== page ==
Sociology is the study of society and its parts, and the social interaction between people and groups. This means that sociologists study the structure of societies, groups, organizations, and social institutions and how people interact in these settings.
Sociology is about the understanding and explaining of social phenomena, and how they evolve and change over time. The subject matter of sociology encompasses all phenomena that have a social aspect, e.g., organisations, culture, ethnicity, gender, disability, stratification, risk and disasters, deviance and crime, mass media, social theory, health care, social welfare, religion and legal institutions.
Studying sociology gives the student a distinctive way of perceiving the surrounding world and offers unique insights into social behaviour. An important aspect of the sociological perspective is the research techniques used to collect and analyze data. These techniques can then be applied to the analysis of social issues, e.g., organisational change, entrepreneurship, social responses to catastrophes, poverty, immigration, or love.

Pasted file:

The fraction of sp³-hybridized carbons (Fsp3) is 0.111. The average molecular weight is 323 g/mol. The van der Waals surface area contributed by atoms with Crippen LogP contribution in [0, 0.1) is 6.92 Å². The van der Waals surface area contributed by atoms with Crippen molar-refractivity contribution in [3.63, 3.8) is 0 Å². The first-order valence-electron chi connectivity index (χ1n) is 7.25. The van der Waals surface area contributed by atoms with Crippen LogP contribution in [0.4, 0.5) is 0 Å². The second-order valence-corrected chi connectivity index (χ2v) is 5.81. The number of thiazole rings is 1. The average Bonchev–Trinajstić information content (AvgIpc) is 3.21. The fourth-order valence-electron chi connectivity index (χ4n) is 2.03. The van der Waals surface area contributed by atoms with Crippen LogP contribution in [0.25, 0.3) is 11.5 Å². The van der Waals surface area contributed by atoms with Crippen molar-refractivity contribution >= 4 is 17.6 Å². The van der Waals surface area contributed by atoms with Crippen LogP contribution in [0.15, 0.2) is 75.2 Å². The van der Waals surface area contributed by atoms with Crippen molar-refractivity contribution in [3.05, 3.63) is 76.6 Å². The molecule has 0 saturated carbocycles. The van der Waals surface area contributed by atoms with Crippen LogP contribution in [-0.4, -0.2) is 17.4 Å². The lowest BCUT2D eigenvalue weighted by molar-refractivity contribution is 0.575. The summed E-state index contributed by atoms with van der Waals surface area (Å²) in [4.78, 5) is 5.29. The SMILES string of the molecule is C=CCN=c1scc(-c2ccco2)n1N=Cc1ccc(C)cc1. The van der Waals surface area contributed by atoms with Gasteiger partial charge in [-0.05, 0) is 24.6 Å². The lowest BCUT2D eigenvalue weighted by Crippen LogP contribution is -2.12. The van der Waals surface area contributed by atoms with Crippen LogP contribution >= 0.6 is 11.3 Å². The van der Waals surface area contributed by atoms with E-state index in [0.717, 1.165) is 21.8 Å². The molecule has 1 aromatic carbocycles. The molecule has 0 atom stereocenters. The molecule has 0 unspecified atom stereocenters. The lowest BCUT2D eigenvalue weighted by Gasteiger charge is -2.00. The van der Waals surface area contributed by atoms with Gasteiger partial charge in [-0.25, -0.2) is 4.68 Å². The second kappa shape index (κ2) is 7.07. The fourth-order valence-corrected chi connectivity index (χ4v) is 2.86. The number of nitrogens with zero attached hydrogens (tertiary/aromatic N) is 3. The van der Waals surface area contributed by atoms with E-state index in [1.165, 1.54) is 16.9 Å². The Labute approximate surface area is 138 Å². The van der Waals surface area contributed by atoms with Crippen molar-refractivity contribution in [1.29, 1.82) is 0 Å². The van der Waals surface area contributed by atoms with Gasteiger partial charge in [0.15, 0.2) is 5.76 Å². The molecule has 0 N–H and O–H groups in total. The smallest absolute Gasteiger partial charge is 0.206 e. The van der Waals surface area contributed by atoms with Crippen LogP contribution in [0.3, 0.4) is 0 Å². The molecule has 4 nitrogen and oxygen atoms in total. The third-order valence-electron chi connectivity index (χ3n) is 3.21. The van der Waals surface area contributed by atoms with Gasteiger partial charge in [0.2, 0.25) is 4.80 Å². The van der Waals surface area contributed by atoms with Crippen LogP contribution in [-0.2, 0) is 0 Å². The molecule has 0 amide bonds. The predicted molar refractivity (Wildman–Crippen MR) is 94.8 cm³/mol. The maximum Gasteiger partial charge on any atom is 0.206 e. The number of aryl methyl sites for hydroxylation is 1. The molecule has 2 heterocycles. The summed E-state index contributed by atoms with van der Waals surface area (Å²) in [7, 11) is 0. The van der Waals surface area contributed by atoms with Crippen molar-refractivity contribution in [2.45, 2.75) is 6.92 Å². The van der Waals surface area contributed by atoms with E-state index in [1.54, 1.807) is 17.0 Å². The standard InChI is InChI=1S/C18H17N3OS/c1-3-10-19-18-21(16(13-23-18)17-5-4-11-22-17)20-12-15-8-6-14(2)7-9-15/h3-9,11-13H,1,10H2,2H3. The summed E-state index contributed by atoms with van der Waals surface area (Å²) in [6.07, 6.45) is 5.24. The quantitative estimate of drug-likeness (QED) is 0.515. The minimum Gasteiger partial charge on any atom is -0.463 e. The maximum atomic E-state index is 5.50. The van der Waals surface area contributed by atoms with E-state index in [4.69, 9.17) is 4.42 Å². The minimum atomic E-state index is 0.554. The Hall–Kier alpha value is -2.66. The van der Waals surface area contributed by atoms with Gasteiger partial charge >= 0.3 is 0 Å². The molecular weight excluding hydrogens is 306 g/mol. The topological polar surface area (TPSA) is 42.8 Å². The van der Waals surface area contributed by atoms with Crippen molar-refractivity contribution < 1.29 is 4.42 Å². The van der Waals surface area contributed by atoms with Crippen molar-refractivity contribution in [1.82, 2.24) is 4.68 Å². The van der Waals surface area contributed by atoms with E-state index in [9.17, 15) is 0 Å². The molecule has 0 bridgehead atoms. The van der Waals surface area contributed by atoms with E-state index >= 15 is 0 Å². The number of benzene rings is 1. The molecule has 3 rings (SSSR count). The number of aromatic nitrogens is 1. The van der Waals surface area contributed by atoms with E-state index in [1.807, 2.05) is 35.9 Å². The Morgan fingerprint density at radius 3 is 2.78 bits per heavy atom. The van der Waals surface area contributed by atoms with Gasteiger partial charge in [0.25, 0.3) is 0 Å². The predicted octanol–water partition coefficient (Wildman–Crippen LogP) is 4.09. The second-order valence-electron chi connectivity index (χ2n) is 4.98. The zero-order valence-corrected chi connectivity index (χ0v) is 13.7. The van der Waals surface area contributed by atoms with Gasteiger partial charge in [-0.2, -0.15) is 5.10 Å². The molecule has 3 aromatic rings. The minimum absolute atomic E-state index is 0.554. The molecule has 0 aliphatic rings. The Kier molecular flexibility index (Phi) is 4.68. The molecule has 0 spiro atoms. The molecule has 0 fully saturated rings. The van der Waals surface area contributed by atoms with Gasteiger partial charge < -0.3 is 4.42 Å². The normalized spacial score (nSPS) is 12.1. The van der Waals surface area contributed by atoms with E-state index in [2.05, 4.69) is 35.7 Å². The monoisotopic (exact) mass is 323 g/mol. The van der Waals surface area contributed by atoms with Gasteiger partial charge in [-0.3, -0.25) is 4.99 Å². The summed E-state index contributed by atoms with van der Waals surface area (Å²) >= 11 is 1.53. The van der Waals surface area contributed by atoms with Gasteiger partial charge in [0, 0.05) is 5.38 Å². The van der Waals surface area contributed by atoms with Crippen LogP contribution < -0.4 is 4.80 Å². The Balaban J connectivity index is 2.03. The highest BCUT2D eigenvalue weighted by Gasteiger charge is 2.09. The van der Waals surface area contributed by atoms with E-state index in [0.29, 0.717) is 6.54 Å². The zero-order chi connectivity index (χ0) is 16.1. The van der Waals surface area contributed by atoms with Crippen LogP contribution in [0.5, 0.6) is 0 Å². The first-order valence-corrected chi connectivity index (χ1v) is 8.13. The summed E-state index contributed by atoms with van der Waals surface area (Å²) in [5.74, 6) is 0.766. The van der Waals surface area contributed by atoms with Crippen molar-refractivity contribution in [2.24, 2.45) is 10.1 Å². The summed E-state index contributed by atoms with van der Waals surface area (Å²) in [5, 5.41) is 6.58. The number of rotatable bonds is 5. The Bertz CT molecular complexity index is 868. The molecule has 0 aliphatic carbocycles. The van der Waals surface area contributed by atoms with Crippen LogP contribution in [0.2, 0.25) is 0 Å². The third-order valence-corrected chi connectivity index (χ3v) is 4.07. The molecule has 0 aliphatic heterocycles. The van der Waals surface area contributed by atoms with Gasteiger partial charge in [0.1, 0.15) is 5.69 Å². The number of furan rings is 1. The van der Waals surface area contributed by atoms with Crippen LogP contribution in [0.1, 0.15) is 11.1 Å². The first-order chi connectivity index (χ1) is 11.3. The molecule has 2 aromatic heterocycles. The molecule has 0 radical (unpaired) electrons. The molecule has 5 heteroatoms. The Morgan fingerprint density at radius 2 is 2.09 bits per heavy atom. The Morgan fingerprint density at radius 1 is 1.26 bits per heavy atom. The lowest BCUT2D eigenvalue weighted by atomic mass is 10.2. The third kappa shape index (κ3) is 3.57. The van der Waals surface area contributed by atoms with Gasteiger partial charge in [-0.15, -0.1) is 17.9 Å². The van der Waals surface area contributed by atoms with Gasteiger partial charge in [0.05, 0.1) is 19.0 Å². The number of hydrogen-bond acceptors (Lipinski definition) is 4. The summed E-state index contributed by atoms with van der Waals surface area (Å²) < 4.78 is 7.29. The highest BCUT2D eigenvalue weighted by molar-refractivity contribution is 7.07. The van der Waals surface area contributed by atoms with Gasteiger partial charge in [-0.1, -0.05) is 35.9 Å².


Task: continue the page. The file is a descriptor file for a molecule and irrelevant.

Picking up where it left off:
Sociology provides students with a broad social scientific background and specialized understanding of the dynamics of social behaviour. Therefore, although many jobs do not specifically include “sociologist” in the title, a degree in sociology prepares students to pursue careers in virtually any field that requires sound understanding of human behaviour in social settings, powerful analytical tools and strong communication skills. Consequently, sociology majors are found in virtually every possible career -- journalism, the criminal justice system, politics, human resources, public relations, public administration.
Other courses in Sociology
|Sociology Ba (A), Classical Sociological Theory, 7,5 credits||First cycle||7.5|
|Sociology Ba (A), Perspectives on Risk, 7,5 credits||First cycle||7.5|
|Sociology Ba (A), The Swedish Welfare State, 7,5 Credits||First cycle||7.5|
|Sociology Ba (A), Work, Organization and Society, 7,5 credits||First cycle||7.5|